The only direct rivals for the Octavia Scout in the off-roading C-segment estate marketplace are both 'in-house' cousins: the Volkswagen Golf Alltrack and the SEAT Leon X-Perience. And the former isn't even sold here in Ireland. Above this grade, there are plenty of cars like the Volkswagen Passat Alltrack, Audi A4 allroad quattro, Mercedes-Benz E-Class All-Terrain and so on, but they're also a sight more expensive than the Skoda to boot. So it's a strong contender if you like this rugged wagon sort of thing.

The problem with the Scout is that it's considerably more money than the equivalent regular Octavia Estate, because a 2.0-litre TDI in luxurious Laurin & Klement spec is nearly €1,000 cheaper, while this 150hp version of the soft-roader is even more money than an RS Combi with the 184hp diesel (albeit only by €45). So unless you really, really, really need 4x4 and the added ground clearance, you might be better off with just a regular wagon and some decent winter tyres instead.

Summary

The Skoda Octavia Scout competes in a narrow field, even if it is of an ilk of car that is finding more favour these days, because there's only one direct competitor for it in Ireland - and that's the mechanically identical SEAT Leon X-Perience. It's also, for the 2017MY, saddled with the clunky redesign of the Octavia's nose that will not win universal praise.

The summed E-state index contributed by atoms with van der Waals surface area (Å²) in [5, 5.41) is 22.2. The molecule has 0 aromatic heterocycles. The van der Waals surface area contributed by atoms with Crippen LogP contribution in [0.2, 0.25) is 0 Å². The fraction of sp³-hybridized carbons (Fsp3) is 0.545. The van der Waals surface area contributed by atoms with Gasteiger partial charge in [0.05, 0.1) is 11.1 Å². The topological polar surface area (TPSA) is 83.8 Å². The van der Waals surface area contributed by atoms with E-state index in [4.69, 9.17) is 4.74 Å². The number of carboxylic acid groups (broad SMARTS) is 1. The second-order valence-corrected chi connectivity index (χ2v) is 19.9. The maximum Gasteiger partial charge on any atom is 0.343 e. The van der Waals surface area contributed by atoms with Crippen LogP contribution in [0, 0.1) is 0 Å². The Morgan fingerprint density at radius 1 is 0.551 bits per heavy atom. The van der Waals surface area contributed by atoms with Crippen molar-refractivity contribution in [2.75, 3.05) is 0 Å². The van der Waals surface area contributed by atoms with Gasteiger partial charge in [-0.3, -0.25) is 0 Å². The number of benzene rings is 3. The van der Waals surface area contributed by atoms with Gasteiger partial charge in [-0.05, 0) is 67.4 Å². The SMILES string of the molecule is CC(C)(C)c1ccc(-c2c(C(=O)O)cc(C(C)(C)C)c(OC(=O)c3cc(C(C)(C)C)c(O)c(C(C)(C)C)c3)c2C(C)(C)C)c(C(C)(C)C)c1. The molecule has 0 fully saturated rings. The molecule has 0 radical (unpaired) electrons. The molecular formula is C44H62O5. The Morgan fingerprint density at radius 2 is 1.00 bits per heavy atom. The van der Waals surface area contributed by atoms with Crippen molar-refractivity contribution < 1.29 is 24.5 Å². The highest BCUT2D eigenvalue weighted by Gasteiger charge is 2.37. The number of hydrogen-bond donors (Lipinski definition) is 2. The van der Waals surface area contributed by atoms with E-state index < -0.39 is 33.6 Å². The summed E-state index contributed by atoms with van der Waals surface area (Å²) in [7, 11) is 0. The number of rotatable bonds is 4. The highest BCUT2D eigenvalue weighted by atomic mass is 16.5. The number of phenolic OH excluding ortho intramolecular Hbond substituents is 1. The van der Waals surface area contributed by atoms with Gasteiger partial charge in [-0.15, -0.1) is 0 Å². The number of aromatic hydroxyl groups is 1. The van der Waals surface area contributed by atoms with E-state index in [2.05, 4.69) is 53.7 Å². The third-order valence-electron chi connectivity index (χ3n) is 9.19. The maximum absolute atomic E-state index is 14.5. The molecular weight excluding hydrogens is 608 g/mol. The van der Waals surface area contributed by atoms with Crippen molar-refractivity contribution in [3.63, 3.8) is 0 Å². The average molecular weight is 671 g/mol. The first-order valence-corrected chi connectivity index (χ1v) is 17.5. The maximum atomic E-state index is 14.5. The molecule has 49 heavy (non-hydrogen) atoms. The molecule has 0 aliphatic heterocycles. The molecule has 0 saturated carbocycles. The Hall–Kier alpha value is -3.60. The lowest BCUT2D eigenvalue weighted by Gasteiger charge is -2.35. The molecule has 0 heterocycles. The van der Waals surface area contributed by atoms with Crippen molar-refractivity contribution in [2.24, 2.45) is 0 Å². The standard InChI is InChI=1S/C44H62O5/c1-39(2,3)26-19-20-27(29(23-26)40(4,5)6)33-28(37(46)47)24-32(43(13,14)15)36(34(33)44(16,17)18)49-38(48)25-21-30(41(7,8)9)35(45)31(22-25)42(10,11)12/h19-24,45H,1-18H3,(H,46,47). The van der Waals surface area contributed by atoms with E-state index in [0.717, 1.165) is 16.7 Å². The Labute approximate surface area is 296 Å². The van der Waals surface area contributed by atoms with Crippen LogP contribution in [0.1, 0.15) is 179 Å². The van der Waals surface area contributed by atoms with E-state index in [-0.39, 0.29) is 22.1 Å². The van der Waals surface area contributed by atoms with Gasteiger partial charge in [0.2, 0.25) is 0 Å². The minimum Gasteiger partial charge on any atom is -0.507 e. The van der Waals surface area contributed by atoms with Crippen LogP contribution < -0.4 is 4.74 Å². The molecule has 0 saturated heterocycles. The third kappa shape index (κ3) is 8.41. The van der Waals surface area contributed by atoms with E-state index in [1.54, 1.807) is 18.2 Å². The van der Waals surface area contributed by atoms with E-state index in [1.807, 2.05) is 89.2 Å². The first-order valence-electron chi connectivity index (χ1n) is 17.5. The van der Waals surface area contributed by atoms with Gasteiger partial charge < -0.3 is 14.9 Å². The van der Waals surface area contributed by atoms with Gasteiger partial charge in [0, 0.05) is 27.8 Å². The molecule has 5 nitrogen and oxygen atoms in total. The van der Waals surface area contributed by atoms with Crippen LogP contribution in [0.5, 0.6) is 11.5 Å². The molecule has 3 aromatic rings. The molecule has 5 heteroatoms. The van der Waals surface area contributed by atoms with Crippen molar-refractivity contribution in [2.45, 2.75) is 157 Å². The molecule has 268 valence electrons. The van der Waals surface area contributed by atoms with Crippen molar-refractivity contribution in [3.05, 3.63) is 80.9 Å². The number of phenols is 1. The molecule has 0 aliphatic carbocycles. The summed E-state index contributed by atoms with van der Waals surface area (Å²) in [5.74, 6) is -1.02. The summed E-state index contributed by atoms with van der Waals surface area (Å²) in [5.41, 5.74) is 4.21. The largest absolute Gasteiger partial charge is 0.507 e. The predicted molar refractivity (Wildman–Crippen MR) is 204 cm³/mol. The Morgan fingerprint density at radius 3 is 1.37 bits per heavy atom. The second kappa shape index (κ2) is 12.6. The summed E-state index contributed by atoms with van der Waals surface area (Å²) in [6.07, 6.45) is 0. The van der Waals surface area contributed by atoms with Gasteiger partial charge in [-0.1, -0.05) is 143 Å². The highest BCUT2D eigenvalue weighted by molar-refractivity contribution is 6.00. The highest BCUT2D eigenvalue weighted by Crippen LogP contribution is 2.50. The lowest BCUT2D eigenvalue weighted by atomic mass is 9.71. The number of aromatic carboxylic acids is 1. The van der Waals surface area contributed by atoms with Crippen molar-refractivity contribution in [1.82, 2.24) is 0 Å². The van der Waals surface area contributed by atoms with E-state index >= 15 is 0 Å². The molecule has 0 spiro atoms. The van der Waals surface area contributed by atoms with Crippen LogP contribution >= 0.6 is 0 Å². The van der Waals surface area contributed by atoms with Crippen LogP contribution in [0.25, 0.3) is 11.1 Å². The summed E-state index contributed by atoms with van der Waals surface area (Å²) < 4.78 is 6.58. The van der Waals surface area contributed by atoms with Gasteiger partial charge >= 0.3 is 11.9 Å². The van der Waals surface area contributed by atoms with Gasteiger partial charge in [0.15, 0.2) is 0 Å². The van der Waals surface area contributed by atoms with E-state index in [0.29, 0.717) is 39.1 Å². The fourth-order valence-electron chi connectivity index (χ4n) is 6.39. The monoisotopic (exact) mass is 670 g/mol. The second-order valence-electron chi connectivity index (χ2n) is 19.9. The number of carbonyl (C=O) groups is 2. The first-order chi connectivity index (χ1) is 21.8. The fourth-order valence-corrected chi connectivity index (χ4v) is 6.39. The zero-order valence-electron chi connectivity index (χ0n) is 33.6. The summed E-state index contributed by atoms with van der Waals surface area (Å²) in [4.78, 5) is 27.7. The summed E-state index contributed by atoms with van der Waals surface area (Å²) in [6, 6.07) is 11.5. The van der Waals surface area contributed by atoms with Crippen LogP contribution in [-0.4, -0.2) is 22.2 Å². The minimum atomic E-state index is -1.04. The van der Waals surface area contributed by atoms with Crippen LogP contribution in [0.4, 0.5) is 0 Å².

But that doesn't mean we're not about to heartily recommend the facelifted Octavia Scout; far from it. It has a massive, high-quality cabin stocked with goodies, it drives beautifully in day-to-day traffic and there's enough on- and off-road capability here to keep everyone happy. If the Scout were a little bit cheaper to buy, then we'd give it an extra half-star despite the headlights, because this is a supremely comfortable and rather brilliant car, from a company that is now renowned for such things.

Alternatives

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Opel Insignia Country Tourer vs. Skoda Octavia Scout: says a lot about the lack of C-segment crossover estate competition that we have to list a mediocre D-segment car that's now out of production...
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SEAT Leon X-Perience vs. Skoda Octavia Scout: the Scout by another name. They're both brilliant cars, but the Leon looks a bit sharper, albeit the Octavia is by far the bigger machine inside.

Car Reviews | Skoda Kodiaq 2.0 TDI 4x4 | CompleteCar.ie